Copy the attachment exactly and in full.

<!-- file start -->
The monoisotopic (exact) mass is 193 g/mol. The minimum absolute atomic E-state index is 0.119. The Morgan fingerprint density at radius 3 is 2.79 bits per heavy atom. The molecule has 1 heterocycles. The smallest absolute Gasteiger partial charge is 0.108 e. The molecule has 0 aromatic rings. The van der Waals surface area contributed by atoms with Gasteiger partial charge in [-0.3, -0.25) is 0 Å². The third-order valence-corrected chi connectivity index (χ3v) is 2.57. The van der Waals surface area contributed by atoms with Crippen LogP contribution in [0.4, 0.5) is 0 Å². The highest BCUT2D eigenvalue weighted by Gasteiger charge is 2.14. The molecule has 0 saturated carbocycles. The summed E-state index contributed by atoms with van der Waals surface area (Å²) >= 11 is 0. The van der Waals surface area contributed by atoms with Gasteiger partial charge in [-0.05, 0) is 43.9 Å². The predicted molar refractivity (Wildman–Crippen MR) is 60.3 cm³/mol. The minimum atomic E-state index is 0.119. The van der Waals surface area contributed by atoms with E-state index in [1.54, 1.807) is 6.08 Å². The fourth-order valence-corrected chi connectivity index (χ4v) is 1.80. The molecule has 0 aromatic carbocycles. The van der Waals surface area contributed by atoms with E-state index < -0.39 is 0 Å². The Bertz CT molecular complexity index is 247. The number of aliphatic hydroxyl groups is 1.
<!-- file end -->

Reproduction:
The monoisotopic (exact) mass is 193 g/mol. The minimum absolute atomic E-state index is 0.119. The Morgan fingerprint density at radius 3 is 2.79 bits per heavy atom. The molecule has 1 heterocycles. The smallest absolute Gasteiger partial charge is 0.108 e. The molecule has 0 aromatic rings. The van der Waals surface area contributed by atoms with Gasteiger partial charge in [-0.3, -0.25) is 0 Å². The third-order valence-corrected chi connectivity index (χ3v) is 2.57. The van der Waals surface area contributed by atoms with Crippen LogP contribution in [0.4, 0.5) is 0 Å². The highest BCUT2D eigenvalue weighted by Gasteiger charge is 2.14. The molecule has 0 saturated carbocycles. The summed E-state index contributed by atoms with van der Waals surface area (Å²) >= 11 is 0. The van der Waals surface area contributed by atoms with Gasteiger partial charge in [-0.05, 0) is 43.9 Å². The predicted molar refractivity (Wildman–Crippen MR) is 60.3 cm³/mol. The minimum atomic E-state index is 0.119. The van der Waals surface area contributed by atoms with E-state index in [1.54, 1.807) is 6.08 Å². The fourth-order valence-corrected chi connectivity index (χ4v) is 1.80. The molecule has 0 aromatic carbocycles. The van der Waals surface area contributed by atoms with E-state index < -0.39 is 0 Å². The Bertz CT molecular complexity index is 247. The number of aliphatic hydroxyl groups is 1.